The crown jewel of the Bay Area’s Host Community bid is Levi’s Stadium in Santa Clara, the home of the San Francisco 49ers. The venue received the second-highest technical evaluation score from FIFA during the initial review process back in 2018. In just six years of operations, Levi’s Stadium has a rich history of staging world-class events that is unrivaled among outdoor venues in the United States during that time.
“Levi’s Stadium was built to host the world’s biggest sports and entertainment events and there simply is no event larger than the FIFA World Cup™,” said 49ers President Al Guido. “The San Francisco Bay Area is globally recognized as one of the world’s most popular destinations with a successful history of hosting epic events including the first FIFA World Cup™ in this country, the 1999 FIFA Women’s World Cup™, and two Super Bowls. This, along with being a global tech and innovation epicenter, makes us as qualified as any city to host this storied event.”
Since opening in 2014, the venue has hosted Super Bowl 50, the 2019 College Football Playoff National Championship, and number of international soccer events including the 2016 Copa America Centenario, 2017 CONCACAF Gold Cup, and several International Champions Cup events. The overall attendance record for Levi’s Stadium is 76,976, set at WrestleMania 31 in 2015, while the largest soccer crowd recorded at the venue was 70,547 for a Copa America Centenario match between Mexico and Chile.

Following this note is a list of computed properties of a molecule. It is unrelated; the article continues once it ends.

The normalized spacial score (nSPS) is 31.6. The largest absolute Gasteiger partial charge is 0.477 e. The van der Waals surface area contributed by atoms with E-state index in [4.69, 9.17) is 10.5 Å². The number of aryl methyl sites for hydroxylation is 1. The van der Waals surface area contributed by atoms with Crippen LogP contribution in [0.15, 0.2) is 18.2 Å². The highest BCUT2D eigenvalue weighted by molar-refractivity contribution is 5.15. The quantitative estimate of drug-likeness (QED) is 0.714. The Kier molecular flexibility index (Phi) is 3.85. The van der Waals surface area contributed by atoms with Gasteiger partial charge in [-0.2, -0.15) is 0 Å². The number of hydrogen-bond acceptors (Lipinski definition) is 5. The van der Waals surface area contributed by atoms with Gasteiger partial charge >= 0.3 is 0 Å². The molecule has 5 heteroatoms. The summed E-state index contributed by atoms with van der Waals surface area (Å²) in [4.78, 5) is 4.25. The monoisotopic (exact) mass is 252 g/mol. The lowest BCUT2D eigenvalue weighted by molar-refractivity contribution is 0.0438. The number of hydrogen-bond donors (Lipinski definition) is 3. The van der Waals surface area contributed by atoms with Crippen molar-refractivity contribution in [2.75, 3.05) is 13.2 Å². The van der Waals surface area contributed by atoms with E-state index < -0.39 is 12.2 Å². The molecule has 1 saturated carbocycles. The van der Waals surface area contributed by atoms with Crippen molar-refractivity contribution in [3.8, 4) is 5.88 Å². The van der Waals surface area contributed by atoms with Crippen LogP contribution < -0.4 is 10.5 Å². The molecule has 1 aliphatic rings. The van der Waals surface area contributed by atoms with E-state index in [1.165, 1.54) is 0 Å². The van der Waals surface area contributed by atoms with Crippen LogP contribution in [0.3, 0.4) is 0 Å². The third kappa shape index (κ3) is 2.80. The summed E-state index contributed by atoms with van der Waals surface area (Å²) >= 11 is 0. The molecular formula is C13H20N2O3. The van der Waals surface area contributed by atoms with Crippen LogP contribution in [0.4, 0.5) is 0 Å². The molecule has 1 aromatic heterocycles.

“The San Jose Earthquakes and the sport of soccer have a legacy in the Bay Area that goes back nearly five decades,” said Earthquakes Chief Operating Officer Jared Shawlee. “We’re seen first-hand the support that our community has not only for our club, but also the vast number of international matches that have taken place here over the years. We’re extremely excited about our involvement with this bid and are confident the world will see what the sport of soccer means to the Bay Area.”
In 1994, the Bay Area hosted six matches during the FIFA World CupTM at Stanford Stadium, including a quarterfinal match between Romania and Sweden, which saw 83,500 fans in attendance. Additionally, Stanford Stadium hosted a semi-final match during the 1999 FIFA Women’s World CupTM, further proving the Bay Area’s capability to host large scale international tournaments.
The FIFA Council is expected to select the final 10 U.S. host cities in 2021, along with confirming the final host cities in Canada and Mexico. The final timetable of those decisions is to be determined in coming months based on the COVID-19 implications on travel. The 2026 FIFA World CupTM will mark the first time three nations will co-host the event and the first in which 48 teams from around globe will compete for soccer’s ultimate competition, up from the 32 teams set to compete in the 2022 FIFA World CupTM in Qatar.
For more details and to register support for the Bay Area Host Committee’s efforts, fans of the Bay Area and soccer should visit bayarea2026.com which launched today in support of the region’s bid to be selected as a host community for the 2026 FIFA World CupTM.